The Parallel Plots of Shakespeare's King Lear
Many works of literature contain parallel plots in which similar actions taken by various characters precipitate identical results. Upon careful examination, it is evident that “such plots exist in Shakespeare's play King Lear with the deaths of King Lear, Cordelia, Edmund, and Goneril, among others” (Curry 17). The betrayal of a commitment to an authority figure is the cause behind each of the above characters' death. Likewise, the consistent loyalty of Kent, the Fool, and Edgar is rewarded when they outlive their traitorous peers.
King Lear, who as a divine-right king derives his power from God, betrays God's will when he transfers his kingdom to his daughters, Reagan and Goneril. When Lear states that his purpose in doing so is "To shake all cares and business from our age, / Conferring them on younger strengths while we / Unburdened crawl toward death." (Shakespeare 2) he declares his intention to delegate his power so that he is no longer bothered with great responsibilities. In this self-serving act, Lear is unfaithful to God, whose wish it was for Lear to rule for a lifetime. Later, God's wrath is apparent in Act III Scene II when Lear speaks to a tempest, a manifestation of God's anger at the strife within the kingdom, and tells it to "Rumble thy bellyful! Spit, fire! Spout rain! / Nor rain, wind, thunder, fire are my daughters" (Shakespeare 60). Evidently, upon seeing the tempest, Lear is aware that he made a mistake and betrayed God's trust. In speaking to the tempest, he asks for God to correct the situation by causing Reagan and Goneril to fall from power. As a result of his unfaithfulness to God, Lear dies of a broken heart in the end of the play when he discovers that his daughter Cordelia was hanged.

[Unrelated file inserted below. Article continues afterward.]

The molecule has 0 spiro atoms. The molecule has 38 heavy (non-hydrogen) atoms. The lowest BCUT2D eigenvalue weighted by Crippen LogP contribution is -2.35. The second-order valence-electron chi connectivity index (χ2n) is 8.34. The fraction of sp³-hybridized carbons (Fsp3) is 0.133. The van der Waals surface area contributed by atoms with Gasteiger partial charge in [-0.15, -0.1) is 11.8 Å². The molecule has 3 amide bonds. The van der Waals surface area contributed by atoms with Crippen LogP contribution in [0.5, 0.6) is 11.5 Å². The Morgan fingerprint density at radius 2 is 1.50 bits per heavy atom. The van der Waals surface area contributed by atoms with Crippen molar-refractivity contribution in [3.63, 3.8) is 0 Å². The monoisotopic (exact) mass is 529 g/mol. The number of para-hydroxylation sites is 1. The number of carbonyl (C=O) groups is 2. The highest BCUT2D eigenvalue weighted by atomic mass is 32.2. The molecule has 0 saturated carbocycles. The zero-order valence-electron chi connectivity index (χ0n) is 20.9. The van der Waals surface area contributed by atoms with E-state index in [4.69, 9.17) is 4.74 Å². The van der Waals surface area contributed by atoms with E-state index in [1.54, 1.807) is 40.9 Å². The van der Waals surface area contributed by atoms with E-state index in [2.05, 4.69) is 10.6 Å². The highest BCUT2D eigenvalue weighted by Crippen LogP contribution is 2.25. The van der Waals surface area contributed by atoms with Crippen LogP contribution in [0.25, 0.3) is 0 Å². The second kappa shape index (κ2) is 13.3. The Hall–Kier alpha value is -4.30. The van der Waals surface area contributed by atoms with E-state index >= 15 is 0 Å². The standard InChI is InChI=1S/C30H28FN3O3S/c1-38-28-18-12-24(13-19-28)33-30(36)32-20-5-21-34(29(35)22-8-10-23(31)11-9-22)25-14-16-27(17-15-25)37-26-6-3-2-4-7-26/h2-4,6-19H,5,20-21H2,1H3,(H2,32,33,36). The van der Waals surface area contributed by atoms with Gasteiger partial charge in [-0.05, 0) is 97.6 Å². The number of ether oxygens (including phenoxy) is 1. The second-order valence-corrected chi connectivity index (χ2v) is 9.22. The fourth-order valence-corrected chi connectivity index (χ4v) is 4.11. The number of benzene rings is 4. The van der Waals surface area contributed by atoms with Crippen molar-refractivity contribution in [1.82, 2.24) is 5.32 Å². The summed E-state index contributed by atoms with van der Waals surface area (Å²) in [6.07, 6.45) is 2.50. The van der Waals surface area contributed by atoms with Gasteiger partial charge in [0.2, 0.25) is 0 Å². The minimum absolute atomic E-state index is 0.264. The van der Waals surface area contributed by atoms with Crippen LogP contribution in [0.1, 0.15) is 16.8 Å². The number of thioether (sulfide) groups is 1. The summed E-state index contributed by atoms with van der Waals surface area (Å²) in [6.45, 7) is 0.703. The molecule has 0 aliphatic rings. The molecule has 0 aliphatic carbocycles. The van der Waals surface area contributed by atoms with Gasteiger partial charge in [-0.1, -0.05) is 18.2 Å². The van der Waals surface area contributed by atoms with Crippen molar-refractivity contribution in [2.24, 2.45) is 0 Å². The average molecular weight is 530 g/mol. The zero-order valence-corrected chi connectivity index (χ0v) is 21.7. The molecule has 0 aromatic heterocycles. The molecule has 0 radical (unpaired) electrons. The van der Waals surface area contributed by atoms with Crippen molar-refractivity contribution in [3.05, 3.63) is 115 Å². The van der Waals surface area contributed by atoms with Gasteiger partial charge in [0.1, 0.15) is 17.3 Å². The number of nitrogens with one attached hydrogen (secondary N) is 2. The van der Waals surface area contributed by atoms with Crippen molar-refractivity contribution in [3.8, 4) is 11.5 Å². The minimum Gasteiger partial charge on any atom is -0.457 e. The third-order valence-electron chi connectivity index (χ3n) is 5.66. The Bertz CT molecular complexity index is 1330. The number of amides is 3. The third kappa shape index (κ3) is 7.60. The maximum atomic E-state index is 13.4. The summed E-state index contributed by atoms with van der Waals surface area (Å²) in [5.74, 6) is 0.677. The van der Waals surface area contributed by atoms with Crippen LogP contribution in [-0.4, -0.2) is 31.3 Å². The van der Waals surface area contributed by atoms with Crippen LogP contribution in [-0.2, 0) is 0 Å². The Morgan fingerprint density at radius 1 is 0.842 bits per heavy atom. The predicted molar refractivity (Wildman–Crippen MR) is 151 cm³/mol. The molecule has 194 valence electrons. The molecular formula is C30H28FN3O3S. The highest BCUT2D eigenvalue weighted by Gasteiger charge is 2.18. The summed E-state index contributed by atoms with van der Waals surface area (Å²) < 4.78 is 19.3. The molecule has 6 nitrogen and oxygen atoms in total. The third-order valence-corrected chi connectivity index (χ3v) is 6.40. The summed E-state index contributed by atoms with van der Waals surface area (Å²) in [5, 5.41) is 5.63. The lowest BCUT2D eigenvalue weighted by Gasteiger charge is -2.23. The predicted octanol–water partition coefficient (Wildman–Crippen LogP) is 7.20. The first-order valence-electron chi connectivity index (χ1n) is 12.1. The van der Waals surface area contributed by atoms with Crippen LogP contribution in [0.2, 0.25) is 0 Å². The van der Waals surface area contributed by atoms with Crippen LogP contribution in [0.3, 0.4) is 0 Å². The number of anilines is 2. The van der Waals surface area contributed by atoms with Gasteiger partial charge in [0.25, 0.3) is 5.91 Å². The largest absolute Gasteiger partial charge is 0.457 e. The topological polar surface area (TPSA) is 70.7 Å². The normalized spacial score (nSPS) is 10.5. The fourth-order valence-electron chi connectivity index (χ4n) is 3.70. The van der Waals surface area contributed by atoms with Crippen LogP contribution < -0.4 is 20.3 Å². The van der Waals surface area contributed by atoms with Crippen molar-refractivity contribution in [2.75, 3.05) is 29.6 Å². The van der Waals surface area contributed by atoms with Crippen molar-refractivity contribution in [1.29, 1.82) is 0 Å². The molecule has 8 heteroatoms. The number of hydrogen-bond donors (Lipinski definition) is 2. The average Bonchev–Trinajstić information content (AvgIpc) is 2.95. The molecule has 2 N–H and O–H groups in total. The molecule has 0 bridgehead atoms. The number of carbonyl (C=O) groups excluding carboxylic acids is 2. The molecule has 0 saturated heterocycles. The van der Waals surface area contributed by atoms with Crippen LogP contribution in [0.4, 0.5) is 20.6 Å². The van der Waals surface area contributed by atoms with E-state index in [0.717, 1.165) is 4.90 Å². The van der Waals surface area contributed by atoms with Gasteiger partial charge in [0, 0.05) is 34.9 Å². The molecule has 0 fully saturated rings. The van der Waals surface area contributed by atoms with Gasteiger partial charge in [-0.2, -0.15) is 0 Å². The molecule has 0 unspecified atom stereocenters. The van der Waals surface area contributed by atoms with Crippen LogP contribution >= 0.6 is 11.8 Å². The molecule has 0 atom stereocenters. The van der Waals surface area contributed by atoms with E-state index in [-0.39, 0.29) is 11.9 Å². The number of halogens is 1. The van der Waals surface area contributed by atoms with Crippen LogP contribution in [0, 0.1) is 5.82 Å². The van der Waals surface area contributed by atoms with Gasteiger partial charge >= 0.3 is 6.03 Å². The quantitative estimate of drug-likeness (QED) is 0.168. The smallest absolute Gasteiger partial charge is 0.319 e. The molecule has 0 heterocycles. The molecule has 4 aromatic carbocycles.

Cordelia is yet another character that suffers death as a result of her disloyalty. In the beginning of the play, Lear is in the process of dividing up his kingdom and confides in Kent that Goneril, Reagan, and Cordelia will each receive equal shares. Also, Lear decides that Cordelia should receive the more desirable central region of the kingdom. Before announcing his decision, Lear requests that each of his daughters declare her undying love for him in order to receive a portion of the kingdom. While Goneril and Reagan tell Lear what he wants to hear, rebellious Cordelia refuses to play along in Lear's game and declares: "I love your Majesty/ According to my bond, no more nor less" (Shakespeare 4). Lear interprets Cordelia's unwillingness to embellish as disloyalty and, as a result, grants her no land and disowns her.
Cordelia's refusal to declare her extraordinary love for her father was only her first traitorous act. After losing the land that was to serve as her dowry, Cordelia is married to the King of France. Cordelia owes the King of France much gratitude since marrying a bride without a dowry was a virtually...